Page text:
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    Re: Unsuccessful rescue

    I am sorry you are feeling so badly. But things like this do happen. The first pup we got for our mom was very sweet when we met him. Yet once she brought him home a totally different side of him emerged. He started biting and no matter what we did including hiring a personal trainer, the behavior continued. We ended up rehoming him and were very honest about what happened. Needless to say my mom was heartbroken as she had him for some time. But we ended up getting her a new pup that is as sweet and gentle as the day is long. In the end it worked out better for everyone.

  8. #6
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    Re: Unsuccessful rescue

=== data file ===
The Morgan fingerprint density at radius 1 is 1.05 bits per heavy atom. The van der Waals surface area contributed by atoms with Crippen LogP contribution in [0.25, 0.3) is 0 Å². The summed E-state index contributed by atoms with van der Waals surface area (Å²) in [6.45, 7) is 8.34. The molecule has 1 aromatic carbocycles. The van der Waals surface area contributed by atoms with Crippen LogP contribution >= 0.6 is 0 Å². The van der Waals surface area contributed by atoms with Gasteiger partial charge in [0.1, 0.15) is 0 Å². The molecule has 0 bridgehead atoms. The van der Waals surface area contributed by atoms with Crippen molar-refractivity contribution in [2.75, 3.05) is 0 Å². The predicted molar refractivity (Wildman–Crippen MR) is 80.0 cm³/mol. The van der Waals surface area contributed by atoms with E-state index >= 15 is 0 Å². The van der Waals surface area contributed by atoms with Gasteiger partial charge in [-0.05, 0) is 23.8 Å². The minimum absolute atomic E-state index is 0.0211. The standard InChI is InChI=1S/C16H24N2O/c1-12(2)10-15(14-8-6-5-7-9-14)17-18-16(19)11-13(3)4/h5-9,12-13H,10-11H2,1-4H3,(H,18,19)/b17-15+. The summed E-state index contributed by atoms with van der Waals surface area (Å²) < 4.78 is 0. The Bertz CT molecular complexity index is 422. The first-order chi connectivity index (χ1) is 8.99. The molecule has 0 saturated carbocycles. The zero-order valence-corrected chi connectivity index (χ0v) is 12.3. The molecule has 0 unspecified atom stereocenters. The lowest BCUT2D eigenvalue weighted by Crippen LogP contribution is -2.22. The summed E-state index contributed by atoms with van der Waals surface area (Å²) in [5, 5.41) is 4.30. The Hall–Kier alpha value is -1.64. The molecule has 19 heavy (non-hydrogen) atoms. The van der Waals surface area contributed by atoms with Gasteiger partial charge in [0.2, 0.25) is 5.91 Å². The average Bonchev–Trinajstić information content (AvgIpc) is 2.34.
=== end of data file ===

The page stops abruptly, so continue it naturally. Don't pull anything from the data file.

it happens and, the dog is better off being rehomed to a place well suited for him or her. Not every dog is for everyone and, a few do have issues that make them difficult and, you can't always train the problem away. While I would not give up on a puppy, I understand that not everyone had the time, patience or means to deal with a problem dog for any length of time. If I accept an adult dog, it has one month to at least show an effort to learn and obey the rules here or it needs a new home better suited to the dog. I've only ever had one like that, she simply refused to show any effort to get along with my other animals and, was aggressive toward all but the cats. Here the critters have to learn to at least ignore, if not get along with birds, rabbits, goats, wolfdogs, cats and the seasonal pigs. Occasionally a calf for a couple of years as well.

    We raise much of our own food, meat included so, any canine here has to at least ignore the livestock and, not attack the cats that keep the snakes and rodents to a minimum.